Cheonan the Introduction to Kim’s Second Act

What does it all mean? Why was South Korea attacked by North Korea?

Some say that the Cheonan incident was retaliation for the Daecheong naval battle of November last year, while others say it was related to the succession.

But the underlying reason is different. South Korea and the international community have not yet figured out recent changes to Kim Jong Il’s survival tactics. That is, there have been changes to Kim Jong Il’s international and domestic strategy for survival with which his foes have yet to catch up.

With the collapse of the communist bloc in the 1990s, the North Korean economy went bankrupt, and from then Kim Jong Il’s international and domestic strategy was the Military-first policy, which roughly translates as prioritizing the military economically at home, and then relying on military tensions on the Korean Peninsula to achieve other ends abroad. In other words, developing nuclear weapons and raising military tensions has been a way for the regime to extract economic aid through international negotiations.

To sum up the situation of the last two decades, North Korea went repeatedly down the same track: create military tensions, the first being the nuclear crisis; next, enter international negotiations, in the first case resulting in the 1994 Agreed Framework between North Korea and the U.S. and the four-party talks, from which the U.S. and South Korea promised light-water nuclear reactors and economic and energy aid; next, raise military tensions once again, in the second case by developing nuclear technologies and medium-range missiles; next, re-enter international negotiations, in this case the Six-Party Talks, from which the September 19 Joint Statement emerged in 2005 and which resulted in economic aid from the South, the U.S. and China; next, again raise tensions through nuclear tests; and then enter further international negotiations at some point in the middle distance.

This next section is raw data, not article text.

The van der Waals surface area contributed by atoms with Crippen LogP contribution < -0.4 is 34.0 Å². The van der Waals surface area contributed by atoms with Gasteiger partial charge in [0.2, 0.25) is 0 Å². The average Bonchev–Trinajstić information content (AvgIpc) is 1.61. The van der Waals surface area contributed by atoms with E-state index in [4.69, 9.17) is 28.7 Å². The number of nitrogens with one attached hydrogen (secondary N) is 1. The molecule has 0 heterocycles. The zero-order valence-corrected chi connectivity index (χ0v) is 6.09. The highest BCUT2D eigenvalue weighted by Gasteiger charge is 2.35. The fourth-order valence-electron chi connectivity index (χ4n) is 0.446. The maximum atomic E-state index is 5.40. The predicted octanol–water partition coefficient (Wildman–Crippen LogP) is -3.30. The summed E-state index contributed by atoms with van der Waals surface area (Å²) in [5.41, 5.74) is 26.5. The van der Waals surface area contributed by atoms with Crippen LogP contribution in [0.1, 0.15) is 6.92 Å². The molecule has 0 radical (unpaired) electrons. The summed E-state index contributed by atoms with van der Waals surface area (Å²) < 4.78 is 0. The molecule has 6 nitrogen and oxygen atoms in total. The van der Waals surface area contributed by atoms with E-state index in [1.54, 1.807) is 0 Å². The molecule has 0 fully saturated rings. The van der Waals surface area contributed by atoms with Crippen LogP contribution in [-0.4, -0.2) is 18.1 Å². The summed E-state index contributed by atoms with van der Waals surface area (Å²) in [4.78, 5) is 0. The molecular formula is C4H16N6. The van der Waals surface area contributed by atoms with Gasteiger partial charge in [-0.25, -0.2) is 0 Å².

However, there have been recent changes to this circle of tensions, negotiations and aid. International negotiations are valuable for the Kim Jong Il regime only while it can obtain aid and raise its military power as a result of them. However, the routine of that cycle started breaking down thanks to the end of support for the Sunshine Policy. The Lee Myung Bak administration and the U.S. Obama administration have pushed Pyongyang to come back to the denuclearization arena and embark on reforms, but Kim sees little benefit in that.

After all, the Six-Party Talks started with the aim of denuclearizing North Korea, so from Kim’s point of view there is no reason to take part in the negotiations since the North has already obtained nuclear weapons. In December, 2009, when Special Representative for North Korea Policy Stephen Bosworth visited Pyongyang, a North Korean official reiterated, “We are already a nuclear power, so from now on we want to negotiate a peace treaty with the U.S,” while Kim Young Nam, the Supreme People’s Committee’s Permanent Chairperson, has declared, “The Six-Party Talks are over, forever.”

However, South Korea and the U.S. have no intention of accepting the North’s demand for a peace treaty as long as they know very well that North Korea’s ultimate aim is the complete withdrawal of U.S. Forces from South Korea and the destruction of the military alliance between the South and the U.S.

Therefore, from where Kim Jong Il stands, an intermediate survival strategy is necessary for the aim of guaranteeing his regime’s long-term security.

He has decided upon trying to create a situation in which the U.S. is compelled to start negotiating a peace treaty. The West Sea is the perfect place for Kim to create the international circumstances and conditions to bring this about.

This is because the Northern Limit Line (NLL) in the West Sea was drawn unilaterally, without North Korean acquiescence, by UN commanders during the armistice negotiations at the end of the Korean War in order to stop the South’s military from advancing northward. At the time, North Korea welcomed the line. However, since the 1970s the North has been insisting that the line is invalid and has tried to turn the area into a troubled region.

Four powers operate in the West Sea; North and South Korea, the U.S. and China. Kim Jong Il believes that by raising military tensions in this sensitive area with reference to the need for peace treaty negotiations, he will eventually take North Korea back safely onto the international negotiations-earning international aid-increasing military tensions on the Peninsula gravy train.

By navigating the Six-Party Talks process over the course of 7 years, Kim Jong Il has succeeded yet again with his brinkmanship strategy. Now, he has chosen the West Sea as the arena for the second round; the peace treaty. The Cheonan sinking signals the opening shot in this new phase of Kim Jong Il’s survival strategy.